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Post Traumatic Growth: From Darkness to Light, From Trauma to Growth

March 26, 2024

Marianne Huebner, MS-ATR, Art Therapist 

The most dangerous time for a bird to be alive is at night. The darkest hours become the most vulnerable because that is when predators (snakes, raccoons, opossums, and cats) are most active. A sleeping bird is an easy target and surviving the night is a big deal. For those that make it to see the break of dawn, there is joy. It is believed that a bird’s morning song is a signal to other birds that it has, indeed, survived the night. It rejoices in this gift of another day, sharing this news through delightful melody. Post-traumatic growth is sort of like that.

What is Post-Traumatic Growth?

The term post-traumatic growth (PTG) was first coined in 1996 by Richard Tedeschi, Ph.D., and Lawrence Calhoun, Ph.D., in a paper explaining five positive changes that may occur in people after experiencing traumatic events:1

  • Recognizing personal strength
  • Developing an appreciation for life
  • Experiencing positive changes in relationships with others
  • Being open to new possibilities in life
  • Spiritual change or feeling a deeper connection to a source outside of oneself

Finding Meaning

Tedeschi and Calhoun noted that within each of these changes, was an underlying thread about making meaning out of traumatic experiences. This is not to fall into the old saying that “everything happens for a reason”; rather, it is to ignite the idea that through adverse experiences, each person has the ability to learn something about themselves, others, and the world around them. This also does not deny or minimize personal pain. Instead, post-traumatic growth is intended to acknowledge the pain and reframe some of its impact.

Self-Reflection & Personal Growth

This concept is not necessarily new. In Viktor Frankl’s 1946 book Man’s Search for Meaning, which chronicled his experience and survival as a prisoner in the holocaust, he penned the idea that if a person can find meaning in their experiences, then they can survive just about anything. Frankl used his own suffering as an opportunity for personal growth, wanting to make himself a better human as a result and sharing his experience with others in order to help ease their suffering.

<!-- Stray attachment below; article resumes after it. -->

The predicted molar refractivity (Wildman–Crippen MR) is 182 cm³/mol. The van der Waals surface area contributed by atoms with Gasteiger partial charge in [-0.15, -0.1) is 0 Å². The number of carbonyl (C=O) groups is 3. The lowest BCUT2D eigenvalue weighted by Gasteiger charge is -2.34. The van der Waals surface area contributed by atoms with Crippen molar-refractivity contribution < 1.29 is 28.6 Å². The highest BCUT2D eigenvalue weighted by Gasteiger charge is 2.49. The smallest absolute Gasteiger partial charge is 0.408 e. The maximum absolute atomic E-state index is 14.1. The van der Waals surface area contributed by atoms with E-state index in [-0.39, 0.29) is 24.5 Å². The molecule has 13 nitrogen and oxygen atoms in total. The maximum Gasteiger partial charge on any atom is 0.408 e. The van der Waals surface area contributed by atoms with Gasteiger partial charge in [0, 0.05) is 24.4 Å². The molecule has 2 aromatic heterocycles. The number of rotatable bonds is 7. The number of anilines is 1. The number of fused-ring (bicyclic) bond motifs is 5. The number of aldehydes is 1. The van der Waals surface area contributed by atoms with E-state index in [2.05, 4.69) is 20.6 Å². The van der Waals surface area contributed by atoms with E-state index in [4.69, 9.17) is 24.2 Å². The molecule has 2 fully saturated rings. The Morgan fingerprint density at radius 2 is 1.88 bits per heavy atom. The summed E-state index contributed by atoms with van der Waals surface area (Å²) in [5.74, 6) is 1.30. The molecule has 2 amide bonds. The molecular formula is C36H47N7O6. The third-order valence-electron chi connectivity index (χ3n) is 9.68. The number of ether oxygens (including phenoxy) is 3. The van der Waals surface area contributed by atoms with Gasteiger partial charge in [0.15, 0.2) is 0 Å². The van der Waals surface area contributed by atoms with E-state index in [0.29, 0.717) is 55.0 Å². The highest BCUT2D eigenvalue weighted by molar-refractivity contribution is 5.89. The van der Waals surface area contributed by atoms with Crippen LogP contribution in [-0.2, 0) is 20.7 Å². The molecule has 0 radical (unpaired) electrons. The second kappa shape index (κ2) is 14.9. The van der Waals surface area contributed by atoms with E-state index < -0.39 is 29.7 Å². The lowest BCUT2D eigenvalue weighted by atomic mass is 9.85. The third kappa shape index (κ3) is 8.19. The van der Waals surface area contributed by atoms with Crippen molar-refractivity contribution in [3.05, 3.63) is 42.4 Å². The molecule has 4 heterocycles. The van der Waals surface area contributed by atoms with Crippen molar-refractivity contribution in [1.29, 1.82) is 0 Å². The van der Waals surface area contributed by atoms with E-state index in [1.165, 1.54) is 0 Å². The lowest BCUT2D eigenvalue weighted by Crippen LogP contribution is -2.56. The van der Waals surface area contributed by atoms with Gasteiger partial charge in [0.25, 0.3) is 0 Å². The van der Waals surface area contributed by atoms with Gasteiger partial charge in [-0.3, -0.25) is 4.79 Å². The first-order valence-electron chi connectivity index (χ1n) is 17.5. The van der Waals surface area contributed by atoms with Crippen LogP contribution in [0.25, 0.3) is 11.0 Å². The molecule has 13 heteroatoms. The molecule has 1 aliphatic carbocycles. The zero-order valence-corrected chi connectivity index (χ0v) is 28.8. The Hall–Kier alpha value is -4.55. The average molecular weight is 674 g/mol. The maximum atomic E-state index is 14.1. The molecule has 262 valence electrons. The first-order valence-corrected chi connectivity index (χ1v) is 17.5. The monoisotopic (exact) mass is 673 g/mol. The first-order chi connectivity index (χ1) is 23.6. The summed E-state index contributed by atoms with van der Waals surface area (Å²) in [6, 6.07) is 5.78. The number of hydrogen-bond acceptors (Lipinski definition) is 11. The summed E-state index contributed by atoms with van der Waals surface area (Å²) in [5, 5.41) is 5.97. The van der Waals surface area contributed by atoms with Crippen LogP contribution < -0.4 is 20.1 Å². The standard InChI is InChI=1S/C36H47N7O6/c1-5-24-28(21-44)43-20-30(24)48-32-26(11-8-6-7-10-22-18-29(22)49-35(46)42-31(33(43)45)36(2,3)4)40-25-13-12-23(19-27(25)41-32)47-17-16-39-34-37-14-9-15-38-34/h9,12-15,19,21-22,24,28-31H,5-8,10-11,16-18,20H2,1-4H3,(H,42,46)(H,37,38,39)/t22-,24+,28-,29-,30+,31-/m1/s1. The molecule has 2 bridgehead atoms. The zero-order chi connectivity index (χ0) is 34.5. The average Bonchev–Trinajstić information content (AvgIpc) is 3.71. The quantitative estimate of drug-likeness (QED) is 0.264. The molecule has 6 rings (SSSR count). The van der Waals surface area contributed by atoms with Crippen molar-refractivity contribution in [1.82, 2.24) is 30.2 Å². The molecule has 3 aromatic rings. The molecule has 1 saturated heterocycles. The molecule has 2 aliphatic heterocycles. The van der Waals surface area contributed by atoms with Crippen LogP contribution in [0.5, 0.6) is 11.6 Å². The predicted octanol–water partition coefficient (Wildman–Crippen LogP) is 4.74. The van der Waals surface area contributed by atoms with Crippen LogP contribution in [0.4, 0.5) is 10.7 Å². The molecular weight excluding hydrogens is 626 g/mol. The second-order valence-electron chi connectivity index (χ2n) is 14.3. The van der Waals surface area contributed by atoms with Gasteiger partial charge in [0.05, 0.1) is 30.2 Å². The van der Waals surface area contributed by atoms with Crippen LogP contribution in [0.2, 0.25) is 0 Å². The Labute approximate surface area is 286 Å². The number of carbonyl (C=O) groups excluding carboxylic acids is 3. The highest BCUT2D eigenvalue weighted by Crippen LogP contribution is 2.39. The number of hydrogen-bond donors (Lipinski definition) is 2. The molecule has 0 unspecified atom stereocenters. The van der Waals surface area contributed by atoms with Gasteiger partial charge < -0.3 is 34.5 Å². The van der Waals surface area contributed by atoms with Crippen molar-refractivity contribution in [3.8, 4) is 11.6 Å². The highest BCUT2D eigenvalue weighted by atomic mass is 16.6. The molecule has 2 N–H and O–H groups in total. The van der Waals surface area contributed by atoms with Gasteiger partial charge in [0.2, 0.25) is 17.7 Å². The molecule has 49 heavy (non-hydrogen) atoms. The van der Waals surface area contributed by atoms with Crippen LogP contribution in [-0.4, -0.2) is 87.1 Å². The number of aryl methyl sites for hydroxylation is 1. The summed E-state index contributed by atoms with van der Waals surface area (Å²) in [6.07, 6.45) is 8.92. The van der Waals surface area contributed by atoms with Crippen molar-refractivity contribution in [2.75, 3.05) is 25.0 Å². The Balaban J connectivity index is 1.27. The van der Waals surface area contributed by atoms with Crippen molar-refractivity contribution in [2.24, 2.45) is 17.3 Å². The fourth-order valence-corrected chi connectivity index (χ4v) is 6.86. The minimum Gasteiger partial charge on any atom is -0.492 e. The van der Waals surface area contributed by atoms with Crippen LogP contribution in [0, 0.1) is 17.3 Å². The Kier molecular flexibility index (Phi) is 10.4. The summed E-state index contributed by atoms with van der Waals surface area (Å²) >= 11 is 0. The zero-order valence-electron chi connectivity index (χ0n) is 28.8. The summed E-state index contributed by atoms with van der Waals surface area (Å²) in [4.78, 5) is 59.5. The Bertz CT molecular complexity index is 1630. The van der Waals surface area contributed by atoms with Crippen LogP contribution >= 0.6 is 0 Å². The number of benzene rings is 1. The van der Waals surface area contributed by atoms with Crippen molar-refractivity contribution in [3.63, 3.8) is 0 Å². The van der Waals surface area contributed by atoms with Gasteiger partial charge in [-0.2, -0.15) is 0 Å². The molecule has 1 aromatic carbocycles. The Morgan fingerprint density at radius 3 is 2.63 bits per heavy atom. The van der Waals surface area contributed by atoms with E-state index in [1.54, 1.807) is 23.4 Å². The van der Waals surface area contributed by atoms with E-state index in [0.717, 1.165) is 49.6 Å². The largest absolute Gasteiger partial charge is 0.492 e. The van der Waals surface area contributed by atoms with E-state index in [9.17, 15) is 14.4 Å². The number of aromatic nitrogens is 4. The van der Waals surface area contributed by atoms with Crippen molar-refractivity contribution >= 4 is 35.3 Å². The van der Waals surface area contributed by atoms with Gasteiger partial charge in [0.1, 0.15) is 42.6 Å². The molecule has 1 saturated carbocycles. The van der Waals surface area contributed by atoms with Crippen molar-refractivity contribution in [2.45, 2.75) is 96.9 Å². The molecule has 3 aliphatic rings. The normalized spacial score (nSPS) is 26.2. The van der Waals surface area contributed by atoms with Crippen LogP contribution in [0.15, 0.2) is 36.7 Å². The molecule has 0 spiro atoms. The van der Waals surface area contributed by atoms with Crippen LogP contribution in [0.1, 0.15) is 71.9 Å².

Finding meaning, however, isn’t as easy as flipping a switch on a mindset or sitting for hours in self-reflection. Not every person who experiences a traumatic event experiences post-traumatic growth, but for the 50-67% of people who do, the changes can be lifelong.2

Psychology Today writes that in order to cultivate growth, one must first have space from the event. “It’s nearly impossible to evolve in the middle of a crisis, but reflection in its aftermath can provide a foundation for growth.” Reflection is but one note in the song. While reconciling aspects of the traumatic event and/or symptoms of PTSD (post-traumatic stress disorder), one may recognize their own strength and resiliency.

Navigating Resiliency and PTG

Resiliency and PTG, though often interchanged, are actually two different things. Resiliency is a recovery process, or bouncing back from a traumatic experience without experiencing psychological hardship. Resiliency is the ability to utilize resources like social support and coping strategies along with flexibility and optimism to prevent trauma from causing lasting psychological distress.4 In contrast, PTG can occur when someone has a traumatic event that challenges his or her core beliefs causing deep psychological struggle (even a mental illness such as post-traumatic stress disorder), and yet experiences profound personal growth through therapy.3

In its simplest terms, survival is like the bird in the nest who makes it to morning. The bird made it but is still somewhat immobilized by fear. It is just doing what it can from moment to moment. It has survived and is surviving. Resiliency for the bird means lifting its head and taking a look around. PTG means standing on the edge of the nest, singing its song, and then taking flight.

Growth Through Therapeutic Support 

Stepping into a growth mindset such as PTG takes time and is best facilitated by a therapist. In the therapeutic relationship, one will develop skills to practice emotional regulation, receive education around trauma symptoms, learn new ways of coping, and become able to talk about the traumatic event and their impact, as well as explore a narrative that can help the individual harness the power and insight of their experiences.

Healing is possible, and post traumatic growth can provide someone with the song to sing and share with the world all around.


1 What is Post Traumatic Growth (PTG) (2023, January 5).
2 Post Traumatic Growth (2024).
3 American Psychological Association. (2016, November). Growth after Trauma: why are some people more resilient than others and can it be taught?


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Editor’s note: This blog post is presented for informational purposes only and is not meant to diagnose or treat any illness. If you have any health concern, see a licensed healthcare professional in person.